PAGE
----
Dr. Warmsley: I think one of the things that I’ve found myself doing, and I don’t know if I learned this per se or just kind of became my style is that I would…you know, because of everything and I would say, “I will let you know if I think that there’s a clear winner or if there’s a reason that I think that this is the clear winner.” And it might be a close call and I might say, “Well, I think this edges this one out.” I might say, “I think this is the clear winner and why.” If it’s not outside of standard of care and you still want option B, you know, I’ll say, “Okay, I think that’s the lesser of the two, but okay.”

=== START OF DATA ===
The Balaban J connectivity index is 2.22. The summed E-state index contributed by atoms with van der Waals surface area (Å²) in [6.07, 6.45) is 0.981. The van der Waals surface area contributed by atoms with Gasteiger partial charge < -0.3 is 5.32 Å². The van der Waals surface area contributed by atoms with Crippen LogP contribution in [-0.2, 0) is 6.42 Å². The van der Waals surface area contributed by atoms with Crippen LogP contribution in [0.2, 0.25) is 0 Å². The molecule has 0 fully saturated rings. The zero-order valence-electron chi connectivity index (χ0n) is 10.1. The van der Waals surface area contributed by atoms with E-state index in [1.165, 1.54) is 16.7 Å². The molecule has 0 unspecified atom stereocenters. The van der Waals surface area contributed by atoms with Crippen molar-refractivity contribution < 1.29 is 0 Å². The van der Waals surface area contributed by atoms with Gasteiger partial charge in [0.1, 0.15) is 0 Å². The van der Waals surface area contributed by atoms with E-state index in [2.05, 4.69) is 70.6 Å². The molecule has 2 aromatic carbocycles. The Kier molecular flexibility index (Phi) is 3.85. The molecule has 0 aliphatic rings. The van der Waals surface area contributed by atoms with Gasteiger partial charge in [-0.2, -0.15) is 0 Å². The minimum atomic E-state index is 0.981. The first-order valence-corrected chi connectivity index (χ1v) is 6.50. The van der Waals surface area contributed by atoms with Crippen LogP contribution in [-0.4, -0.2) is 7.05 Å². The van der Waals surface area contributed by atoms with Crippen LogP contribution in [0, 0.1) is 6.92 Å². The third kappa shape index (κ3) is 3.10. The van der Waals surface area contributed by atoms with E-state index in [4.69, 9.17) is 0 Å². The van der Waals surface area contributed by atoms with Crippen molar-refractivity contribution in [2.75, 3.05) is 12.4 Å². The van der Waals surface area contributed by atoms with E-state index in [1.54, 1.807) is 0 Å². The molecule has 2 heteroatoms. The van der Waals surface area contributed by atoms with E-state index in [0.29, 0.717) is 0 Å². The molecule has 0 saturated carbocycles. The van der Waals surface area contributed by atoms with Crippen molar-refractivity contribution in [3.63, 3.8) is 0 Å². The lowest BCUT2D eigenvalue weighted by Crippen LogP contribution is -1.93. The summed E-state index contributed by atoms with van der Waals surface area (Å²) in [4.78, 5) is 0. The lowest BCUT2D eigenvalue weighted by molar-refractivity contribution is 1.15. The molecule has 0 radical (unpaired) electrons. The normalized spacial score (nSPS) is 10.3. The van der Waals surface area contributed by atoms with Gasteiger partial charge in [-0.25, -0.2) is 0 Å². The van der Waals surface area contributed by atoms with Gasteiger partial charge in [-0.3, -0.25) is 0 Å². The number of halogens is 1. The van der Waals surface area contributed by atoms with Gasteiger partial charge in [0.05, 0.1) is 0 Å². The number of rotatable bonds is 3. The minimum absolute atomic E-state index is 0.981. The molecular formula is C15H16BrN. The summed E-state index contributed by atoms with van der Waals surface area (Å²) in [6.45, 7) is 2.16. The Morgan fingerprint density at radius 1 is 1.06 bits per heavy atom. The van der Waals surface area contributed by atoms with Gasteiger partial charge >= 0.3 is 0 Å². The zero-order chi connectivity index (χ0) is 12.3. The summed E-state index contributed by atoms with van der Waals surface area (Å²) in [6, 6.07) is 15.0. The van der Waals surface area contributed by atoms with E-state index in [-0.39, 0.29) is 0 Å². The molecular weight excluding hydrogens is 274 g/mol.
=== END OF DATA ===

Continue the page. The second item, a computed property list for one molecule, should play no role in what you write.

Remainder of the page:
I’ll make it very clear if I think it’s outside standard of care. And I’ll also let you know if I’m just…you know, sometimes there are situations where I’m like, “Eh, either’s fine. It’s 50/50. It really comes down to what you think.” And I try to say that. I try to either say, “I think both of these are equal and it really comes down to, like, what’s most important for you in this setting or what’s gonna…you know, what’s the one that kinda you’re going to feel better about trying.” And then I will say, “I will let you know if I think that there’s a clear winner or one that edges it out,” and what I would probably do, again, letting you know if the other option I think is still reasonable or safe versus if something is starting to go into the boundaries, to me, of unsafe. So I try to approach it like that. And I’ve found that’s helpful.